When is the Madison Metropolitan School District going to invite public comment on a new Student Conduct and Discipline Plan, now in the drafting stages, wonders Jeff Spitzer-Resnick, a Madison civil rights attorney and founder of Systems Change Consulting.
He’s not waiting to weigh in, Spitzer-Resnick writes on his blog, because systems change rarely happens for those who wait. He also is urging education advocates who want to end Madison’s schools-to-prison pipeline and eliminate longstanding racial disparities to get involved now.
School district officials are talking about how to revamp discipline policy to help students develop positive behaviors rather than just punish them. So, Spitzer-Resnick suggests, rename the policy the Student Conduct and Education Plan. He also advises the district to adopt the mission that no students ever be denied an education, especially students with such challenging behavior that they need a special setting to learn.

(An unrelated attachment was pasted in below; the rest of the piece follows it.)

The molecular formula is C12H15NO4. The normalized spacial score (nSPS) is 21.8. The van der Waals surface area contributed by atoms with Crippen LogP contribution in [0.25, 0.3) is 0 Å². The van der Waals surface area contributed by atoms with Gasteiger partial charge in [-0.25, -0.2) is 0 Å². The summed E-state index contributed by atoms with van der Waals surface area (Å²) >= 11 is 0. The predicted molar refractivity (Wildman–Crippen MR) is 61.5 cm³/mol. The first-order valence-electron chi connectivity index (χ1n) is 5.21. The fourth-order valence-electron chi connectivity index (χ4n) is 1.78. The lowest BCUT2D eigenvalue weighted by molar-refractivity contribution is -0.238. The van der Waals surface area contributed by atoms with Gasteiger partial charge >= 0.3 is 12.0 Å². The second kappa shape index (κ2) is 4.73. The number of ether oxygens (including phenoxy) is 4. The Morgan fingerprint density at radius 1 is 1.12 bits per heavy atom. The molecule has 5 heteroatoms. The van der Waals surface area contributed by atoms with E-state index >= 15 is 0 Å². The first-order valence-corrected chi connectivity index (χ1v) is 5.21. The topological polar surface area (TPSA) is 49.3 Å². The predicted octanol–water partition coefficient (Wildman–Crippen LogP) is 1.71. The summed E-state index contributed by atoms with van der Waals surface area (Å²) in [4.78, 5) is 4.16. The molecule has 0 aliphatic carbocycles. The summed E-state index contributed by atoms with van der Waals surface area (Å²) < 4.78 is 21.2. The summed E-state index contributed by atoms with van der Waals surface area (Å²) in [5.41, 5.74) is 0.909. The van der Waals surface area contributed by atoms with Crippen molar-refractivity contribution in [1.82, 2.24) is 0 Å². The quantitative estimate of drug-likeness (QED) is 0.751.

The discipline plan also should commit to identifying and providing special education support, if appropriate, for students with repeated behavior problems, he says.
Sptizer-Resnick wants the plan to state specific goals for reducing the number of, and race and disability disparities in, suspensions and expulsions, as well as increasing graduation and college acceptance rates.
The plan also needs built-in review and accountability measures for school officials in meeting the goals of the plan, he writes.
School officials are soliciting comment on the plan, says a school district spokesperson. The district held focus groups — which included students, staff, families and community members — in the fall and is in the process of setting up focus groups in the first week in March to get more specific feedback, she said. “We're also in the process of planning what other opportunities there might be for feedback.”
Members of the public also can attend school board committee meetings on the discipline plan, where an opportunity for public input is provided.